Everything You Never Knew You Wanted to Know About Berlin
The 1868 Villa Strousberg in Wilhelmstraße 70, also known as Palais Strousberg, was designed by August Orth for the then most successful Berlin entrepreneur and one of the most powerful men in Germany, Henry Bethel Strousberg.
Strousberg, born #OTD 1823 as Baruch Hirsch Strausberg, a Polish Jew from Neidenburg/Nidzica in East Prussian lake district, Masuren, made a staggering career at whose peak he owned numerous coal and iron-ore mines, steel mills, railway carriage factories and prospering estates. He built 1,300 km of railways in Germany and nearly 1,800 km of them abroad.
Berlin´s Görlitzer Bahnhof in today´s Kreuzberg SO36 – now the site of Görlitzer Park – was constructed to serve Strousberg´s Berlin-Görlitz Railway. The latter was a very ambitious and profitable plan to connect Prussian capital with one of its main cities in the now border region of Silesia (in fact, the Polish-German runs right through the city along the River Neisse/Nysa).
Thanks to Strousberg many other municipalities lived through a period of unheard of boom: Görlitzer Bahn trains transported 70,000 passengers per day! Today´s localities of Adlershof and Grünau, then independent communities, owe their birth to Strousberg´s railway line. Schmökwitz, Zeuthen and Eichwalde on the south-eastern edges of Berlin blossomed at the time. The same applied to nearly every village, town or city connected to the world through Strousberg´s line.
Strousberg´s method of financing his large-scale projects became his nemesis: the famous Strousberg-System where shares were sold to groups of or individual investors operated in a grey zone of what was legal and what not. It needs to be said, though, that similar methods were used by most other Gründer (Eng. “founders”, a collective term for German entrepreneurs of the second half of the nineteenth century and root of the name Gründerzeit used for that period in German history). And like in the case of many others, also Strouberg´s business ventures met with plenty of criticism and a “bad ending”.
Unable to fulfil the conditions of the contract for the construction of a new railway line in Romania – the German-French War of 1875 made it impossible for the companies involved in the project to meet the deadlines – Strousberg fell from grace, losing both money and his high position as an entrepreneur. He spent many years fighting against the tidal wave of criticism, court cases and anti-Semitism (a hugely important factor in Strousberg´s fall) but failed. He died in poverty, aged only 61, unable to provide either for himself or for his family.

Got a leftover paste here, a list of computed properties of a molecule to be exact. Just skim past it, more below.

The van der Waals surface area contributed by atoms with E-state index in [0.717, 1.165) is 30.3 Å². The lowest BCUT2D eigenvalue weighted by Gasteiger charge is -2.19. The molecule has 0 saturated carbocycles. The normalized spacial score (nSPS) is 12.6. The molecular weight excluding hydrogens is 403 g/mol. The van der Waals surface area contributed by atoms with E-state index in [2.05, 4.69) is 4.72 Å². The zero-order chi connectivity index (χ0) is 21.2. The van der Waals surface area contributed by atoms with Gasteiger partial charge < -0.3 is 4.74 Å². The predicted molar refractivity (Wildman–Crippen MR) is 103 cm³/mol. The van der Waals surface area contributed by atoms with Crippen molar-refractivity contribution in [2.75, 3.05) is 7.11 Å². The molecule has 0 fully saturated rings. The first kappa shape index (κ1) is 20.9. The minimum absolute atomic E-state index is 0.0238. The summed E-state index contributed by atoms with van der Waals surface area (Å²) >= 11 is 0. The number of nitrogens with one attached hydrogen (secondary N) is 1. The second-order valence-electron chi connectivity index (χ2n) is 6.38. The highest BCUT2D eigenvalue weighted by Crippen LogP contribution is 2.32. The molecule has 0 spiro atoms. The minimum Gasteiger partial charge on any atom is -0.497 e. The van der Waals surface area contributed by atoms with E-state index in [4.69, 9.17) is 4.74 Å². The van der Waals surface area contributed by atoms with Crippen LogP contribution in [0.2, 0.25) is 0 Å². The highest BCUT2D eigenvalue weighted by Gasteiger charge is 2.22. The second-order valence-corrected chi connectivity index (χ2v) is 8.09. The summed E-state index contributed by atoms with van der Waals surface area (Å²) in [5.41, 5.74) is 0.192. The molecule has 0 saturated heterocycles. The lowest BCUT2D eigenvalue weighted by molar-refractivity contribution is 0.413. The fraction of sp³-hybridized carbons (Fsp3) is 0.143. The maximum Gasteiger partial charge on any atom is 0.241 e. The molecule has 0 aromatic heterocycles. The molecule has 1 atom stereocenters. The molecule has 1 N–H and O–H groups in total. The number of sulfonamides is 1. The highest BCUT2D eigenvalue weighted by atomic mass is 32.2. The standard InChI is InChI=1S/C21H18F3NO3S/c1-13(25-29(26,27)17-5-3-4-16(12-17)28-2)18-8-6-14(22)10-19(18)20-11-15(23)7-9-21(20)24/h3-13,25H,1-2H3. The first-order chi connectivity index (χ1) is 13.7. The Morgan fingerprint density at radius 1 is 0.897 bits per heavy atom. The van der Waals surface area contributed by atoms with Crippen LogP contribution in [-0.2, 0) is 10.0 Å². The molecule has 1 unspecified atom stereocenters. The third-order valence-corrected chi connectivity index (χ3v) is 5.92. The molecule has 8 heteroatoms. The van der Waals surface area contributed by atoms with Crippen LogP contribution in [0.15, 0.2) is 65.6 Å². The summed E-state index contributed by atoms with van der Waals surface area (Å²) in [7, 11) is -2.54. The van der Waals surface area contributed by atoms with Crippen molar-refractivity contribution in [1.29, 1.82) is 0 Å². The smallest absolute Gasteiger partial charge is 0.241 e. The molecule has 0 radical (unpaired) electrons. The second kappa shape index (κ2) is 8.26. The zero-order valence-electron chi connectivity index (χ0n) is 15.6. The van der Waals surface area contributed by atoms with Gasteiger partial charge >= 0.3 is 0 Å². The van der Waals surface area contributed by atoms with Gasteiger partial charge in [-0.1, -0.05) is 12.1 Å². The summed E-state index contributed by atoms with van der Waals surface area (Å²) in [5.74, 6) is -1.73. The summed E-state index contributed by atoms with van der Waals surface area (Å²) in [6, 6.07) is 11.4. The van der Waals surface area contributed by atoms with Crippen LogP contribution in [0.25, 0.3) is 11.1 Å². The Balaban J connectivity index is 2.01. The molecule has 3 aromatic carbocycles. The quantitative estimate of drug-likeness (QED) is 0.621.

In a cruel twist of fate, this wealthy and ambitious adventurer who cared for a challenge more than he did for capitalism or money-making and to whom Friedrich Engels referred to as “the greatest man in Germany” and someone who “will become the next Kaiser”, became the epitome of failure. His name was soon forgotten and old enemies, like the “old money” bankers Hansemann or Bleichröder, felt vindicated and proven right in their abysmal treatment of Strousberg when he was still alive.
The villa commissioned by Henry Bethel Strousberg for his family – he was happily married to a Mary Ann Swan with whom he had seven children – became a symbol of the fall, too. The magnificent, over-the-top building in Wilhelmstraße 70, reflected both Strousberg´s nouveaux-riche arrogant attitude when he was alive and his, for many self-inflicted, demise after his death.
Auctioned off in 1876 the building became the property of Count Hugo zu Hohenlohe-Öhringen who then sold it to the British government as the seat of their Berlin embassy. Bombed in an air-raid in 1943, the old Palais Strousberg survived the war despite having been nearly 80% damaged. Its remains had to be torn down, however, after demolition works at the old Hotel “Adlon” around the corner caused the building to partly collapse. In 2000 new British Embassy opened on the site.